Bullying, hate, and harmful content on digital platforms. Who is responsible and what should be done?

“HATE speech” by scottmontreal is licensed under CC BY-NC 2.0.

In the last few years, there has been a growing widespread of hateful and harmful content on social media platforms. These forms of hateful content include bullying, harassment, violent content, hate, porn, and other negative attributes. Today there are more than 4.7 billion users on various social media platforms. The widespread use of these platforms around the world is fueling the spread of hateful and harmful content across the world (Banko, et al., 2021). In a world where concerns about mental issues, genocides, mass shootings, and terrorism are becoming rampant, creating a tolerant society is perhaps the greatest need for today’s society. The biggest question is who is responsible for managing and ending the bile propagated within the various social media platforms.

One of the major negative impacts of the poor regulations of the internet and digital platforms has been the increase in hateful content. This is one of the forces which has led to visible net impacts on society (Mathew et al., 2019). Some of the forms of online hate speech have turned into violent acts such as the Rohingya genocide, anti-Muslim violence in Sri Lanka, and synagogue shooting in Pittsburgh among others. Much of these negative acts arise due to the failure of the people tasked with making sure that harmful content does not find its way onto these platforms. So how does harmful content find its way on social media platforms?

The casual approach by social media companies has been the major source of all the challenges allowing the easy spread of hateful, bullying, porn, and harmful content across the various digital platforms (Yar, 2018). Today anyone can create an account anonymously and post any type of content without really revealing their identity. Studies show that much of the hateful content and bullying is usually propagated by individuals hiding behind fake or new accounts. Many people tend to misuse these platforms since there exists a slow response to such hateful content.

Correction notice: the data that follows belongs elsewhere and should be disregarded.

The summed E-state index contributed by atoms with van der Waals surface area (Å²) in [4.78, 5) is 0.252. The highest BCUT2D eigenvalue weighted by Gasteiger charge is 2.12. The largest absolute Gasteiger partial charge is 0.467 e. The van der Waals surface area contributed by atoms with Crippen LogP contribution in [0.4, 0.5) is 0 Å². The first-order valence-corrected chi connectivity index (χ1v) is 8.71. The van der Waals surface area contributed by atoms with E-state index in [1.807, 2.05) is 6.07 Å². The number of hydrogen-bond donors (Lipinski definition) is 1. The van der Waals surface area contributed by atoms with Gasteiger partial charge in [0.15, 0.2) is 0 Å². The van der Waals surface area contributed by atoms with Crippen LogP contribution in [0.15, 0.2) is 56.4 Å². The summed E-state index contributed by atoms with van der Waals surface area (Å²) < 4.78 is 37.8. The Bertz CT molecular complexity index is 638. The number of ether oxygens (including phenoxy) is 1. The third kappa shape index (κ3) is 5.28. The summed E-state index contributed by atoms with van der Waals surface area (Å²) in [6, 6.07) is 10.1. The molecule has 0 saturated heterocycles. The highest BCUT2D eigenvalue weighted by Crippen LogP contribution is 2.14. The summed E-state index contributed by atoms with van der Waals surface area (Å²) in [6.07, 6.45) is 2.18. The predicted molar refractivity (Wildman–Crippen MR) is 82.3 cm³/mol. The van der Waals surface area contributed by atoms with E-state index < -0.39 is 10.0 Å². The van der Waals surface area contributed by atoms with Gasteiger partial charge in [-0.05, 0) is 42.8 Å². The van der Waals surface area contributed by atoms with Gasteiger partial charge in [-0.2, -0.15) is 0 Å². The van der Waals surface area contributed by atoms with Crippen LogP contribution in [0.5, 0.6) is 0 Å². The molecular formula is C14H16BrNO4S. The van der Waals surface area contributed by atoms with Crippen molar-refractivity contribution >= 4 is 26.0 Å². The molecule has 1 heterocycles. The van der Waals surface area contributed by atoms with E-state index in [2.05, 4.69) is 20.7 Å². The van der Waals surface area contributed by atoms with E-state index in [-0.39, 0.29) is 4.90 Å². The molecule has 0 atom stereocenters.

The owners of the digital content should be the first people who are supposed to stop the hateful content. Companies such as Facebook have found themselves at loggerheads with various governments and pressure groups for the failure to regulate and control harmful content across their platforms (Ciftci, et al., 2017). Given the ease of opening and operating an account, digital companies and social media companies should take up the initiative to end harmful content. 

“I hate you COVID” by Matthew Almon Roth is licensed under CC BY-NC 2.0.

In recent times, social media companies have been accused of their laxity to keep harmful content from their platforms. In most cases, they tend to accept racist, homophobic and hateful content since they have to protect their business. One of the biggest battle fronts has been the need to create a balance between free speech and hate speech.  Despite this, social media companies should come up with measures to ensure that harmful content does not find its way to users within their platforms.